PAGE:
Trying to pin down Google’s algorithm is a little like trying to nail Jell-O to a wall. Why would you even try? It’s just going to fall off the nail anyway.
If that’s how you feel, it’s understandable. It can be frustrating. You want your site to appear on the first page of Google’s search results. But, the algorithm isn’t public, and Google is notoriously close-mouthed about it. But guess what?
You can’t stop trying.
Ranking high on Google is a must for every local business. The businesses that appear in the top five spots on Google get the lion’s share of the traffic. If you miss the mark, you’ll be missing out on business.
With that in mind, here are the most important things you need to know about what’s changing with Google – and why you should care.
The social media landscape always seems to be changing. New sites don’t pop up every day, but our perception of them is always shifting. The same is true of the general public. You might feel like you need to maintain a presence on every social media site from Facebook to Instagram, but guess what?
You don’t. Not by a long shot.
In fact, it could be detrimental to your business to do that. Your target audience might be very active on Pinterest and Facebook and never give Twitter a second glance.
The trick is knowing which platforms are most likely to bear fruit – and which are better left alone. Here are some things that can help.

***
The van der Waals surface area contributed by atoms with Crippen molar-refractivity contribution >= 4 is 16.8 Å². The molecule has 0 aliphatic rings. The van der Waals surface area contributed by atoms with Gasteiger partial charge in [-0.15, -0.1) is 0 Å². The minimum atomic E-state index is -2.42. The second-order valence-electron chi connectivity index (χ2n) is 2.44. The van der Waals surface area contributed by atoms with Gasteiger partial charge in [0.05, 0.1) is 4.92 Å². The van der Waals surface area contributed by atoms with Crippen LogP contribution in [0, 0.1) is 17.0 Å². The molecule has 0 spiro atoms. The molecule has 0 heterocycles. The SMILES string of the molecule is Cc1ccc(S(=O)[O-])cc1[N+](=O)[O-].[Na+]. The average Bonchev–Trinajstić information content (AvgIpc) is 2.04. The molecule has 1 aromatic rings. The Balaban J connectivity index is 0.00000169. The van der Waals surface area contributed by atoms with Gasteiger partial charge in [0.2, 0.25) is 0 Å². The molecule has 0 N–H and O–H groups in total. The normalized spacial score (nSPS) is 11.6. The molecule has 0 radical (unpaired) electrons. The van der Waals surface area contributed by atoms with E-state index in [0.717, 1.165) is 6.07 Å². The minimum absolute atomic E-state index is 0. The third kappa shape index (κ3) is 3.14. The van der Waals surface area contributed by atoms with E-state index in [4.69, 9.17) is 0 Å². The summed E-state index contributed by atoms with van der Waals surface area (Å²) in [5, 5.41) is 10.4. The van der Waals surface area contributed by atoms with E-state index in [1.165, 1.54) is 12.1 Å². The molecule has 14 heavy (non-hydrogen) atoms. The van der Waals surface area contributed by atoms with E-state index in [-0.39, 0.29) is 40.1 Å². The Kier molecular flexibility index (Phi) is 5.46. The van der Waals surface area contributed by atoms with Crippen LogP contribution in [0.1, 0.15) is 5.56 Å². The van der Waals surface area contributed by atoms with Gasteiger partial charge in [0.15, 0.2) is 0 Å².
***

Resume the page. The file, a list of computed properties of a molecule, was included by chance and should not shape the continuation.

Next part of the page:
You already know that local SEO is the name of the game. It’s essential to send Google signals – through keyword use and other SEO techniques – that your business is local, as well as it who it serves and where it is.
What you might not know is this:
Your online reviews play a direct role in your business making the cut to appear in the Google local three-pack.
In case you don’t know, that’s the collection of businesses that appear at the top of Google’s SERP when someone searches a keyword. It turns out that one of the keys to landing a coveted spot in the three-pack is getting good reviews. Here’s what you need to know.
Online marketers talk about driving customers more than your average Uber driver – and who can blame them? Traffic is income, or at least it is if you do your job. If you can’t get people through the virtual door of your website, they won’t buy from you. It’s as simple as that. The trick, of course, is getting them there. Your competitors are lined up like a row of carnival barkers, each trying to out-yell the others. You’ve got to find a way to make your voice heard above the chaos.
And the secret it a surprisingly simple one:
Create better content than they do.